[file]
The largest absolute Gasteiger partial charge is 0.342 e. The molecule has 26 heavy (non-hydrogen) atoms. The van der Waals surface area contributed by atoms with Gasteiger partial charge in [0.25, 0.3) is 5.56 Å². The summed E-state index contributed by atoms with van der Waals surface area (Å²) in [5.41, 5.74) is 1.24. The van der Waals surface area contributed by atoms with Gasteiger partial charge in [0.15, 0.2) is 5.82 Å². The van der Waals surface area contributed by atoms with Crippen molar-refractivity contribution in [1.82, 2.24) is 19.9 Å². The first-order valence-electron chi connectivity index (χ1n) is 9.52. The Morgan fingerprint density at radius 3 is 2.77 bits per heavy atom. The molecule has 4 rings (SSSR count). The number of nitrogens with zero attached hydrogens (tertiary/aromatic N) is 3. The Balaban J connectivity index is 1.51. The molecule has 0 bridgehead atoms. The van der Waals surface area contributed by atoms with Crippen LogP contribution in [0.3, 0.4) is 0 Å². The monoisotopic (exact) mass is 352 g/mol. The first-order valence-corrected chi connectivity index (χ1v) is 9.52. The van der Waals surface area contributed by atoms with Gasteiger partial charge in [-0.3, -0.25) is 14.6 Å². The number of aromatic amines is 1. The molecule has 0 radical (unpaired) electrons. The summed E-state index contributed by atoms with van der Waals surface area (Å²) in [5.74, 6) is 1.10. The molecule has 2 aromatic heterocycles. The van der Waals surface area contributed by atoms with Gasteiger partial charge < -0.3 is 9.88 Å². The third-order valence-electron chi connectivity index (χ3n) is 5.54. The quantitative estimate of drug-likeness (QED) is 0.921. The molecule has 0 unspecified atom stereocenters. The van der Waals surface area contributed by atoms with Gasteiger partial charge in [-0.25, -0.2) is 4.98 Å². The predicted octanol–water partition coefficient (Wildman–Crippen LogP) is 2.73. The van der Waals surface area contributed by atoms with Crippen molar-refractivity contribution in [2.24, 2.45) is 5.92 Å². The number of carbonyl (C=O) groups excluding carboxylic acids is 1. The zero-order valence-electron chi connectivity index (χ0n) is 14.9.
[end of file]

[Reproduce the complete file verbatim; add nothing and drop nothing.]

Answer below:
The largest absolute Gasteiger partial charge is 0.342 e. The molecule has 26 heavy (non-hydrogen) atoms. The van der Waals surface area contributed by atoms with Gasteiger partial charge in [0.25, 0.3) is 5.56 Å². The summed E-state index contributed by atoms with van der Waals surface area (Å²) in [5.41, 5.74) is 1.24. The van der Waals surface area contributed by atoms with Gasteiger partial charge in [0.15, 0.2) is 5.82 Å². The van der Waals surface area contributed by atoms with Crippen molar-refractivity contribution in [1.82, 2.24) is 19.9 Å². The first-order valence-electron chi connectivity index (χ1n) is 9.52. The Morgan fingerprint density at radius 3 is 2.77 bits per heavy atom. The molecule has 4 rings (SSSR count). The number of nitrogens with zero attached hydrogens (tertiary/aromatic N) is 3. The Balaban J connectivity index is 1.51. The molecule has 0 bridgehead atoms. The van der Waals surface area contributed by atoms with Crippen LogP contribution in [0.3, 0.4) is 0 Å². The monoisotopic (exact) mass is 352 g/mol. The first-order valence-corrected chi connectivity index (χ1v) is 9.52. The van der Waals surface area contributed by atoms with Gasteiger partial charge in [-0.3, -0.25) is 14.6 Å². The number of aromatic amines is 1. The molecule has 0 radical (unpaired) electrons. The summed E-state index contributed by atoms with van der Waals surface area (Å²) in [5.74, 6) is 1.10. The molecule has 2 aromatic heterocycles. The van der Waals surface area contributed by atoms with Gasteiger partial charge < -0.3 is 9.88 Å². The third-order valence-electron chi connectivity index (χ3n) is 5.54. The quantitative estimate of drug-likeness (QED) is 0.921. The molecule has 0 unspecified atom stereocenters. The van der Waals surface area contributed by atoms with Gasteiger partial charge in [-0.25, -0.2) is 4.98 Å². The predicted octanol–water partition coefficient (Wildman–Crippen LogP) is 2.73. The van der Waals surface area contributed by atoms with Crippen molar-refractivity contribution in [2.24, 2.45) is 5.92 Å². The number of carbonyl (C=O) groups excluding carboxylic acids is 1. The zero-order valence-electron chi connectivity index (χ0n) is 14.9.